Families sometimes break down
By Ferrell Foster
Families come in a variety of forms, and they serve varied personal and social services. One of the key functions of family is to nurture the growth and development of children by providing for a child’s basic human needs.
We all know, however, that some families become unable to provide the needed care for a child. When that happens the state steps in to protect the children, as it does in other circumstances where vulnerable persons are at risk.
A number of things can happen when the state intervenes; one is by arranging foster care — a place to provide needed care to a child for a time. Kids may be placed in a number of possible settings — a relative’s home, a licensed foster home, or residential psychiatric care.
Foster care placements have been rising in many counties in Texas. In 2020, 1,181 McLennan County children were placed in foster care, a figure which has risen steadily over the past 10 years; there were 465 placements in 2011. These numbers reflect all children in the varied types of housing.
The placement number reflects the number of children in care at the beginning of the year and those who enter care during the year, said Anna Futral, executive director of CASA of McLennan County. On any given day there are about 700-800 McLennan County children under state supervision with relatives, licensed homes, or other residential facilities.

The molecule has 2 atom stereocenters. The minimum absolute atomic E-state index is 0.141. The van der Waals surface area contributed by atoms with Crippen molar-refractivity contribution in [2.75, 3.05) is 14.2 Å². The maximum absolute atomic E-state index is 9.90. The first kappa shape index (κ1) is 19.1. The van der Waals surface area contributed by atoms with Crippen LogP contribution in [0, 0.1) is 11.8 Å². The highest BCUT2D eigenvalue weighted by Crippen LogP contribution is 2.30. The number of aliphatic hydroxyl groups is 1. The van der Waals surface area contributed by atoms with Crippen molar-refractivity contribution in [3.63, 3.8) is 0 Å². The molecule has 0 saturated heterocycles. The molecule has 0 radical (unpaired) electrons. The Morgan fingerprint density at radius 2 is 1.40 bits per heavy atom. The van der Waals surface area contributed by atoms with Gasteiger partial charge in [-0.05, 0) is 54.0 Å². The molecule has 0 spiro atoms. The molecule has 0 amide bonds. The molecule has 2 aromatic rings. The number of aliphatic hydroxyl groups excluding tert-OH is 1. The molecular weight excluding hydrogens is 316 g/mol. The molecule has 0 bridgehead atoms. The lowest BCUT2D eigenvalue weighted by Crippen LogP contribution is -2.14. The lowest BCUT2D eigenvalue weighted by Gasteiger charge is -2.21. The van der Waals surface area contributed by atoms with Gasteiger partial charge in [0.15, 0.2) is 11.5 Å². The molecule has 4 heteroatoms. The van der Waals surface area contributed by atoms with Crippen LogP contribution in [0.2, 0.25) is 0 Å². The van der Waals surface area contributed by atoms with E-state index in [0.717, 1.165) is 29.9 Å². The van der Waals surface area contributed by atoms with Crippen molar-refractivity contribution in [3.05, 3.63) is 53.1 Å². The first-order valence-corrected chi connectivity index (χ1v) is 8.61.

The rise since 2011 is staggering and should get our attention. Yes, our population has risen, but it has not nearly tripled, as have the placement numbers. This tells us that a lot of families are struggling to care for their children.
Are we any different from counties of similar size?
The rate of placement in McLennan County is 18.36 per 1,000 children. That means 1.8 percent of our children are needing state-supervised care. This is a higher rate than in similar counties — 16.5 per 1,000 in Bell, 4.21 in Brazos, and 7.6 in Jefferson.
The need for care points to a challenge on the family-of-origin side of the equation, but there is also a challenge on the foster care side. Last year, there were 17 licensed homes for foster care in our county. These homes typically house no more than two children.
“Many/most kids do get placed with relatives, which is a good thing,” Futral said, “but for those that don’t have safe relatives to be placed with, they are placed in licensed foster homes. But with so few licensed homes here locally, many children end up outside of McLennan.”
This resulted in only 35% of McLennan County children being placed in the county in 2020. That’s pretty consistent with other similar counties — 36% in Bell County, 35% in Brazos, and 33% in Jefferson. Lubbock County, which is similar in size, placed 51% within their county.
Enough of the numbers; you get the picture. Families need help, and the children in those families need help. Leaders in McLennan County have come together to pursue solutions — stress on the plural “solutions.” These things will not be improved overnight, but we have a lot of good people who care about pursuing that improvement.
If you would like to be involved, contact me at [email protected].
The data was compiled by Jeremy Rhodes of Prosper Waco from the Texas State Department of Family and Protective Services Data Book.
Ferrell Foster is senior specialist for care and communication with Prosper Waco. He is also acting executive director of Act Locally Waco.
The Act Locally Waco blog publishes posts with a connection to these aspirations for Waco. If you are interested in writing for the Act Locally Waco Blog, please email Ferrell Foster at [email protected].
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